He is accompanying a cellist in early January and will not be able to get to Vienna at Christmas after all. His wife and son — who is now able to get up and around — are hoping to go to Vienna at Easter. Violin reports that his concert cello recital has been put back a week because of a tendon problem in his left hand. He owes Otto Vrieslander a response to his recent written work, but he feels that Vrieslander does not truly understand Schenker's cause, does not have the same "orientation" towards it as he, and expresses himself poorly.
Weisse, he says, could have done things better.
However, all this pettiness is nothing compared with the achievement of Meisterwerk 2, and of the "crowning" work that will soon follow. Schenker speaks of Hoboken's Photogrammarchiv as a "grand contribution," and of the work to be done there; reports on a copy of Beethoven Sonata, Op. Cube reports on Scheuermann exhibit, and consequent interest and sales, encloses associated newspaper article; also on recent lecturing and composition activity. He is about to return the Hammer etching. Hoboken recounts recent travels.
Schenker gives detailed comments, with music examples, on Cube's two piano sonatas, praising them highly and making suggestions for improvement. Schenker acknowledges check; — comments on Hoboken's work on a Chopin Etude; — discusses an approach by Vrieslander; — explains how the possibility of a professorship at Heidelberg had come about.
Vrieslander reports that Hoboken has given him notice to vacate, and rehearses the course of events leading up to this situation, events that intertwine with Vrieslander's obligations to the Photogrammarchiv.
Accepts Schenker's invitation to Hans Weisse's lecture, and gives two pieces of information. Schenker encloses the [Mozart calling] card, and sends an article from Der Kunstwart; he emphasizes that Moriz Violin's new institute is a "school," not a "seminar," and offers detailed advice; comments that his theory from Harmonielehre to Meisterwerk constitutes a self-contained whole; recommends use of C. His eyes have suffered and need complete rest.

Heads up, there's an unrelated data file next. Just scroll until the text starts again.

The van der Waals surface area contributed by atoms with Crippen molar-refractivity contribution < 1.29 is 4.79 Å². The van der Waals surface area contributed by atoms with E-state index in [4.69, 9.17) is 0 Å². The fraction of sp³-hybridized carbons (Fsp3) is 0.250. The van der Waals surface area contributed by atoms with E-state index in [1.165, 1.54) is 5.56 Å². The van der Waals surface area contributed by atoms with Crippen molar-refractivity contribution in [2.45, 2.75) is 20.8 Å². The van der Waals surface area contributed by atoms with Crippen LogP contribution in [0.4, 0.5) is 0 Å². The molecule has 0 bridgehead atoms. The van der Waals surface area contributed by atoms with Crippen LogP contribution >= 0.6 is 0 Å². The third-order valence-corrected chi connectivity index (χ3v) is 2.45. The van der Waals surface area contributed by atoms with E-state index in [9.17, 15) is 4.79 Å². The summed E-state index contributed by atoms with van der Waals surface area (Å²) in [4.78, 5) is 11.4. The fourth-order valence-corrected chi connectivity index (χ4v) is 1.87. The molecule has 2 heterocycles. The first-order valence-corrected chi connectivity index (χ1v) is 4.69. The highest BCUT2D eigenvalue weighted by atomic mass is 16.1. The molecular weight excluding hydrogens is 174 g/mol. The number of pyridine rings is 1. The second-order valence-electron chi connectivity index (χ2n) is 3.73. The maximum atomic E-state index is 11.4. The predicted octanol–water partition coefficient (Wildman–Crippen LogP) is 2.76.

Hoboken comments on some contemporary music; — he comments adversely on the new edition by Edouard Ganche of Chopin's works; — he may visit the Schenkers and bring Eva Boy with him. The Ganche edition is much worse than Hoboken has said.
Reports on Vrieslander publication. The Hobokens will not come to Reigersberg; — He re-sends his two songs for further comment; — He sends a booklet by Gottfried Benn; — They are isolated in Partenkirchen, and are distressed at events in Germany; — Alfred Cortot has visited the Photogram Archive and expressed an interest.
In writing of Hoboken's prospects as a composer, Schenker is not interested in creating imitation Bachs and Brahmses. Hoboken is gratified by Schenker's praise of his song compositions; — He will continue his Chopin projects someday, but is preoccupied with the worsening European political situation; — He comments on Kleiber, Max Graf, on Goos's estimate of Schenker's importance, and returns newspaper clippings that Schenker has sent him with comments. Hoboken outlines plans to expand publicity for the Photogram Archive.
Schenker congratulates Cube on the graph he has sent, and reports on Der freie Satz and the continuation of the Urlinie-Tafeln. Jonas seeks advice on what to include in the first issue of the planned elucidatory editions; — distribution of his book is delayed until September; — Jonas is correcting proofs of two articles.
Schenker lists the pieces he has worked through with Hoboken with a view to publication; puzzles over Furtwangler's lack of contact; outlines homeward travel. Jonas reports on complimentary copies of Das Wesen and the plans for the elucidatory editions. Once Der freie Satz is in print, he will give his mind to the continuation of the Urlinie-Tafeln. Schenker's name is included in the Spanish Enciclicopedia universale.
Drinking Hanging Out In Love. Introspection Late Night Partying. Rainy Day Relaxation Road Trip.